The start of cold winter temperatures tells the birds to start their fall migration. The birds and their young hit the road again flying south to warmer regions, like New York or California, for the winter. It’s kind of like millions of people heading home at the end of summer vacation. We’ll be learning and telling you more about their birdie vacation as it happens, so stay tuned.

migration

Robins migrate between northern and southern regions of North America

Climate Change and a Migration Mystery
Recently, the climate in the polar regions has changed. Scientists think it may affect the migration pattern and habits of the American Robin but they aren’t sure how. It’s a migration mystery!

There are many scientists all over the world studying the changes in the climate in the polar regions. With the information they gather, they learn about how climate change affects plants and animals living near the polar regions.

Together with other scientists, I’m studying the environment, growth of plant and bug life, and other animals in the bird’s habitat. With this information, we will learn how the changing climate affects the birds and other animals, as well as plant life. We’ll be able to make predictions about what may happen in the future for the migrating birds.

HeadShot_Natalie

Dr. Natalie Boelman

Come Fly with Me!
My team and I are currently en route to visit the boreal forest near the Town of Slave Lake in Alberta, Canada, and they will be taking a new piece of technology. We have tiny Global Positioning System (GPS) devices that we will put on the birds. The GPS device is a radio system that uses signals from satellites to tell you where you are and to give you directions to other places. It works like the navigation in your car or on the maps on a smart phone. It sends a signal about where the bird is the same way a phone sends a signal about where you are. Then, it shows where the bird is on a bird map app.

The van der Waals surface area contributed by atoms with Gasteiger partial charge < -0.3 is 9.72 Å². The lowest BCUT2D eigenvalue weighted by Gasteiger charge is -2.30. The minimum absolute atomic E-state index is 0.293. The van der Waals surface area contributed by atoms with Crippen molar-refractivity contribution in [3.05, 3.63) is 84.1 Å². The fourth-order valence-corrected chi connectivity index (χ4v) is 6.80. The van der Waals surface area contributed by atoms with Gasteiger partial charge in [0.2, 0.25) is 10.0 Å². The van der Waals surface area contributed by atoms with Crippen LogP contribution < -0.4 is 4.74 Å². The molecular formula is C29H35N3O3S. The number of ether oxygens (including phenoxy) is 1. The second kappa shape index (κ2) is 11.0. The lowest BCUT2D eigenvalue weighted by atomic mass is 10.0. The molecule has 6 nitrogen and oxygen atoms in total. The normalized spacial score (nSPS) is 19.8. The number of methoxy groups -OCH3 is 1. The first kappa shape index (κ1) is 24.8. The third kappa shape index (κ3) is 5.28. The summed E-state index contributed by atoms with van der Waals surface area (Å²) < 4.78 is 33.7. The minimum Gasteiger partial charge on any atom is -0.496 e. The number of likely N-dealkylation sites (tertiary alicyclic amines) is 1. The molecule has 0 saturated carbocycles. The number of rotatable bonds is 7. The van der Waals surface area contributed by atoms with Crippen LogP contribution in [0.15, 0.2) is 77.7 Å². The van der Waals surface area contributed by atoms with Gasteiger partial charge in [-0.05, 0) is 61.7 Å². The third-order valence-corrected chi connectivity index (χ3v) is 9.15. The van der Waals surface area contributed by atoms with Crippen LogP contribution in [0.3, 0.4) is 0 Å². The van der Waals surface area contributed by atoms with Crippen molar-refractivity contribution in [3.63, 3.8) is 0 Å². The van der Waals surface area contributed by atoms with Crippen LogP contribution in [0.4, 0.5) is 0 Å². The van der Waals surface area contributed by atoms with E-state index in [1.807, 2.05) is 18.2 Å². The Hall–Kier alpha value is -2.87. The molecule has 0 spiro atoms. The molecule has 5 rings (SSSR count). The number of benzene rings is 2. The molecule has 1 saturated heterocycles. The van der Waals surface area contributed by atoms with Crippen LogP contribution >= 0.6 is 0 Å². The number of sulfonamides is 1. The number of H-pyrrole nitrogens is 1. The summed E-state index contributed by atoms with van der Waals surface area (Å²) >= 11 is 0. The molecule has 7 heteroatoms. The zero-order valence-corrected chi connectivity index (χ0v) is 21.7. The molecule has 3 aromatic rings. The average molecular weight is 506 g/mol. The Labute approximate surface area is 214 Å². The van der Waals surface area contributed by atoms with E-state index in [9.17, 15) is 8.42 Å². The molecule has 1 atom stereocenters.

But how do you catch a little robin without hurting it? Sing it a song! We will attract the birds by playing bird songs. When the birds come, we will catch them in large, soft nets. Next, we will carefully and gently place the GPS devices on the birds. Finally, we’ll set the birds free. The robins will probably be a little scared but they’ll quickly recover and continue on their way. If all goes well, the GPS devices will send data about where the birds are. Our team will use this data to see the routes the birds take as they continue their migration. In this way, these tiny birds will help scientists like us understand big changes facing the world.

American_Robin

An American Robin – without a GPS backpack (Credit: USFWS)

Over the next ten days, I will bring you along on this adventure to Alberta so you can see how we’ll be working to solve the Migration Mystery of the American Robin! I hope you’ll check in every couple of days to see what we’re up to. I’ll do my best to post pictures and short videos so you can see things in action, and meet the members of my field team and the birds we catch. In fact, a group of smart and curious 4th and 5th graders at Cottage Lane Elementary in Blauvelt, New York (where my daughter goes to school) has chosen some great names for the birds, so I’ll introduce you to each of them as we catch and attach GPS tags to them.

To get yourself in good shape for understanding my series of blog posts from Alberta, I suggest you spend a few minutes going through this set of slides I’ve prepared for you! I hope you will find them fun and interesting: http://above.nasa.gov/Documents/blog/CLE_migrationmystery_Boelman.pptx

If you want to learn more about American Robins, I also suggest checking out these websites: https://www.allaboutbirds.org/guide/American_Robin/id and https://www.youtube.com/watch?v=D3ELutmnT8k. Also, if you feel like some musical entertainment, here’s one of my favorite Raffi songs about robins: https://youtu.be/3R4_g-50CbQ.

While you’re looking through all this stuff, I’ll go pack my bag so I’m ready to get in the car and head to Slave Lake, Alberta. See you back here in a couple of days!